The scanner performs polling of specified digital I/O. When a “movement complete” event occurs, the scanner transmits its “HandleOffToOnEvent” message to the AnEvent:ServoEventTask object. At this point, the set of production oriented messages is initiated (i.e., from “HandleOffToOnEvent” to “OnMovementCompleteEvent”). The anEvent:ServoEventTask object knows which task it needs to wake up because it has a comprehensive list of event handlers associated with the digital I/O that indicate a “movement complete” event. So, it initiates a “WakeUp” message that starts the correct event handler task, waits for a response from the task (“NotifyHandlers”), and performs some internal processing, if necessary, with the “OnNotifyHandlers” method. If additional processing must be performed by software outside the confines of the servo encapsulation, the software object aHandler:ServoMoveCompleteEventHandler, is triggered via the “OnMoveCompleteEvent” message and passes its own message to an appropriate software agent.
Implementation Independent Interface (I3)
Platform independence is not just limited to computing hardware and operating systems. Referring to
The implementation independent interface provides a response for each command request from a client. This acts as a handshake for issuing subsequent commands. The client, or requestor, knows that the server (I3) has received its request and has responded either successfully or unsuccessfully. The implementation independent interface provides a facility for client registration for asynchronous notification. Though the client originates most dialogs between client and server, there are circumstances when the machine control (server) needs to notify the client of an event. Clients register with the implementation independent interface to be notified of certain events. The server registers the client and sends an unsolicited message whenever an asynchronous event occurs. This is especially useful to notify clients of error messages and alerts. Clients can cancel their registration with the server with a simple request.
The implementation independent interface command structure allows new commands to be added without loss of compatibility to the commands formerly in use, which allows for the expansion of functionality to other web browsers and computing/communication processors. The implementation independent interface allows the transmission of commands regardless of the transmission medium or host architecture. The interface permits clients to use serial lines, hard-wired I/O, and ethernet to communicate commands. Classes of software logic exist to cover the requirements of transmitting through most any communications medium, regardless of protocol (e.g. RS-232C, RS-422/RS485, RS-449, TCP/IP, ATM, etc.)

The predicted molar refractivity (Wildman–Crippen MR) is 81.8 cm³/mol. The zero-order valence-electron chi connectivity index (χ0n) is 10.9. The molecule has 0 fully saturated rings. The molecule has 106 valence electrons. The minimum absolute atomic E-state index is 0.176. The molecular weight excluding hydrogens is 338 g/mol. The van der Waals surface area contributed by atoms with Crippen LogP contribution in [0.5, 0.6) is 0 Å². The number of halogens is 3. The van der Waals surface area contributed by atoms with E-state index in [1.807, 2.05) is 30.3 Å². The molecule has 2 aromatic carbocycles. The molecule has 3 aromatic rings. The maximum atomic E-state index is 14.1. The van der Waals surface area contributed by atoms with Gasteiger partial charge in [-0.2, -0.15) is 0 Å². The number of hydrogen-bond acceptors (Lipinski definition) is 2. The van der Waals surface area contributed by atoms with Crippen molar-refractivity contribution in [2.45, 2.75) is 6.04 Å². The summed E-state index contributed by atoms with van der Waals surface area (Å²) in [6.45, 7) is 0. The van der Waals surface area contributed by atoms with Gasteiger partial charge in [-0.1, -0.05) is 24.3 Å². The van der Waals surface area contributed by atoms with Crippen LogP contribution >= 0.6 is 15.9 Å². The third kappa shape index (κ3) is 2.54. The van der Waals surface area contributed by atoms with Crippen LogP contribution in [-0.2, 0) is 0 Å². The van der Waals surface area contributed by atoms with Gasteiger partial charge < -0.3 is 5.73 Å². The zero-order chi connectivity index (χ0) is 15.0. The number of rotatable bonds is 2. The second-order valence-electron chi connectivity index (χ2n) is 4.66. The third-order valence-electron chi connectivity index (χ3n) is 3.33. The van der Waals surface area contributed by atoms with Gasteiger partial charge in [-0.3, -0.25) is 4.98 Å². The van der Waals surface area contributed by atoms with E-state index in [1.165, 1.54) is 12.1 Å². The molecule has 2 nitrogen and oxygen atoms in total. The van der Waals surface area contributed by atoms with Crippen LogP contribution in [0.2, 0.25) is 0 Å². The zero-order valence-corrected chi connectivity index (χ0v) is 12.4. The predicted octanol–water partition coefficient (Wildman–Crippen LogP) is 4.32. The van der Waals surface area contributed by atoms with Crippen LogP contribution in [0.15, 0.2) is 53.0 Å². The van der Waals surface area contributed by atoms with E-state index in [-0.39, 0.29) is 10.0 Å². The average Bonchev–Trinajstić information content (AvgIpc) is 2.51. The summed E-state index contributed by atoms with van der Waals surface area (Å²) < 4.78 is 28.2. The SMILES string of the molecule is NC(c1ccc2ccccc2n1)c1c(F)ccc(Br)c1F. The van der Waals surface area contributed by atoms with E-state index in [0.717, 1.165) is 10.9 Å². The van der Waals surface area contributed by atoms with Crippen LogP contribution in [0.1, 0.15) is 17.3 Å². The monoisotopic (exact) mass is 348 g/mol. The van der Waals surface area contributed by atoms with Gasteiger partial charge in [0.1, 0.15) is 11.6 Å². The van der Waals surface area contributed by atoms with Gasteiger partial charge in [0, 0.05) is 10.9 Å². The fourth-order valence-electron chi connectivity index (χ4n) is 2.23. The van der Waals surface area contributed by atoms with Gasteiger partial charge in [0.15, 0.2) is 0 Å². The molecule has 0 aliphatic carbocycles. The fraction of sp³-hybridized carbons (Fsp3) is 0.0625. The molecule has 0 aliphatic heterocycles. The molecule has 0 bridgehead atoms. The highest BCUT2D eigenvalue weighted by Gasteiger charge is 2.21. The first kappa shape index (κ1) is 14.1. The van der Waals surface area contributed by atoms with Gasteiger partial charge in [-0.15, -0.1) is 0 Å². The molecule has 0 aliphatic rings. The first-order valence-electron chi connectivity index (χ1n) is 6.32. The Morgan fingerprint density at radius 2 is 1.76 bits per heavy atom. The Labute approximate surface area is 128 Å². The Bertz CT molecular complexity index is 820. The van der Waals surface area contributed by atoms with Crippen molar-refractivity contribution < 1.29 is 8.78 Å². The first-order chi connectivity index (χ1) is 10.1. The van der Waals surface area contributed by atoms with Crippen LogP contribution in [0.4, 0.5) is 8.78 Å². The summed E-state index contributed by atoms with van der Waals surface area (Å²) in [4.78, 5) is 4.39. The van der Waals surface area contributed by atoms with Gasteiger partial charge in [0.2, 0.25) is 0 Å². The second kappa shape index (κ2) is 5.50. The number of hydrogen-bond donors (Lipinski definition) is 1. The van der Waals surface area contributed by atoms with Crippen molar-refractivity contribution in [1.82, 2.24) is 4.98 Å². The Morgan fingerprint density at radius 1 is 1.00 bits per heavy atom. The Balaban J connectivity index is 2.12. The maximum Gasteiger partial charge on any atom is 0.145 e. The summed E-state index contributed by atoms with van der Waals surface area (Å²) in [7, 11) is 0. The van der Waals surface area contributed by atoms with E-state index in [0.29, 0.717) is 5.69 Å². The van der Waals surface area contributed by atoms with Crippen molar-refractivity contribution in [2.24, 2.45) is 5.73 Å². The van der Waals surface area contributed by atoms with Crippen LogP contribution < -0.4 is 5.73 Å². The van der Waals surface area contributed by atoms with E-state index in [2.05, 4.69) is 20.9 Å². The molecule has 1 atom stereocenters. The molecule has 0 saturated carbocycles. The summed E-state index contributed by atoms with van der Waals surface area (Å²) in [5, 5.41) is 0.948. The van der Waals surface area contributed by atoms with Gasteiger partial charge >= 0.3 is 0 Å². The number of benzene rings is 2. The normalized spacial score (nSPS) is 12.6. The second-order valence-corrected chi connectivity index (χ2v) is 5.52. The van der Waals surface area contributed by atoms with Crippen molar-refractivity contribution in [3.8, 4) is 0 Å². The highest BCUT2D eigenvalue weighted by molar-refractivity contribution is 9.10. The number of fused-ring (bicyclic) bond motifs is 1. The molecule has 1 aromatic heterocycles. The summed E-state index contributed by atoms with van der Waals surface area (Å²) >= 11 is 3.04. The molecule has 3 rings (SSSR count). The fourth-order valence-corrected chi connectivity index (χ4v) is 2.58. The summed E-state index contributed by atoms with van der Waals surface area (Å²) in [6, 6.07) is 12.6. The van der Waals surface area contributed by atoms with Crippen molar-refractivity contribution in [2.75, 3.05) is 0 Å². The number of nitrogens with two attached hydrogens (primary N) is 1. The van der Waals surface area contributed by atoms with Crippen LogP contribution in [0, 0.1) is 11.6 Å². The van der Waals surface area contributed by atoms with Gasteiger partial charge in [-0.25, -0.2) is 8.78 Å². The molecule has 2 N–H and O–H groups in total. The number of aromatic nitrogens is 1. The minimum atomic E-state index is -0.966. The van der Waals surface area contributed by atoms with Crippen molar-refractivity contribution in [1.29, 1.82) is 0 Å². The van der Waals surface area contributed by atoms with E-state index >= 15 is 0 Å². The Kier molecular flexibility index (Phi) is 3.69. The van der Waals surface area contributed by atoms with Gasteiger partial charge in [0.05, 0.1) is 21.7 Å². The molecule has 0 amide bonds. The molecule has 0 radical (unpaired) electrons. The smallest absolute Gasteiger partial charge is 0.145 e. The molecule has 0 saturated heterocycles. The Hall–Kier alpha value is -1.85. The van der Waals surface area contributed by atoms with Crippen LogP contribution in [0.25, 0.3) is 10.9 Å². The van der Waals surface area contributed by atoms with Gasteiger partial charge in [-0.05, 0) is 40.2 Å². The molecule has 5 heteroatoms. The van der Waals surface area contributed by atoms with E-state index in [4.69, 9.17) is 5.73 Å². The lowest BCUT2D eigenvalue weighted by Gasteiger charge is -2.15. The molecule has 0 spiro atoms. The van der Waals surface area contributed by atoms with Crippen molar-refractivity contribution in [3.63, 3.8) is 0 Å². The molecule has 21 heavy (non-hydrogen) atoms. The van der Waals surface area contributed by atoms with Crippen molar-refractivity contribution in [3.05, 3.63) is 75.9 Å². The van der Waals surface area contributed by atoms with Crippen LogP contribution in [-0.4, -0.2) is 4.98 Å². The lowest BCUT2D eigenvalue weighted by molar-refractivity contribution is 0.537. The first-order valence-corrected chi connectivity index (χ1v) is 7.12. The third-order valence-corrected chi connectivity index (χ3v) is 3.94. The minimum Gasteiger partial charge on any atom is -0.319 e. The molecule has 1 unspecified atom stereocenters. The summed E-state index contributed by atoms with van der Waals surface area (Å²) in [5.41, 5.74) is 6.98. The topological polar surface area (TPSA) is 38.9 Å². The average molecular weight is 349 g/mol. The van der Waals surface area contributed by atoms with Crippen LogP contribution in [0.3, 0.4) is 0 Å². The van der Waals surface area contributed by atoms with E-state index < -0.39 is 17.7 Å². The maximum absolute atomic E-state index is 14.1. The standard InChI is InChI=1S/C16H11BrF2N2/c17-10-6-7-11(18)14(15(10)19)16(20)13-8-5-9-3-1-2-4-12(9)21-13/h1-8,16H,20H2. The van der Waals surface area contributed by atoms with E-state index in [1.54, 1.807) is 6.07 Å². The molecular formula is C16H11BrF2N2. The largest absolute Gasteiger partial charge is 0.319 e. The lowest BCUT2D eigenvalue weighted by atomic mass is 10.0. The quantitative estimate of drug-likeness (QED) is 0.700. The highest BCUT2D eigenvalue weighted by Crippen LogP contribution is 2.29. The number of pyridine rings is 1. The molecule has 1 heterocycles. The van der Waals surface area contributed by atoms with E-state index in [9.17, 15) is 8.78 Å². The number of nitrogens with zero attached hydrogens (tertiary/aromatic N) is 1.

Clients that are operating with different hardware than the server, or executing tasks written in a different programming language, are given a viable interface through the implementation independent interface. If C++ “ObjectStreams” are used to pass objects between clients and servers, a client is restricted to either passing only C++ objects or to pass a generic message object that is encapsulated within a C++ “wrapper.” The implementation independent interface permits the use of the command interface with languages such as Java, C++, C, as well as (hyper text markup language) HTML and web browser scripts. Version information that clearly identifies the protocol and the set of commands that the interface understands, is available to clients and is returned by the interface. Clients are made aware of what set of commands and what protocols are currently implemented within the control system, which becomes especially important when additions are made to the command structure.
The implementation independent interface command structure also enables configuration, operation, and monitoring of the computing processors by users. The machine control software executes on one or more processors and controls and monitors I/Os throughout the control system. The operators, who start/stop and monitor the machines, and the engineers, who tune machine operations, are able to access the machine control software through the implementation independent interface. In addition, the implementation independent interface allows clients to be disconnected from the interface at any time. When wireless hand-held devices are to be used as a user interface, disconnection can occur often. The underlying communication connections between the clients and the interface are not persistent. The implementation independent interface does not require a dedicated connection for asynchronous notifications or for debugging clients like some conventional systems require. The interface releases the communication resources when it determines that the connection is broken, thereby enabling clients to be truly portable (i.e. mobile).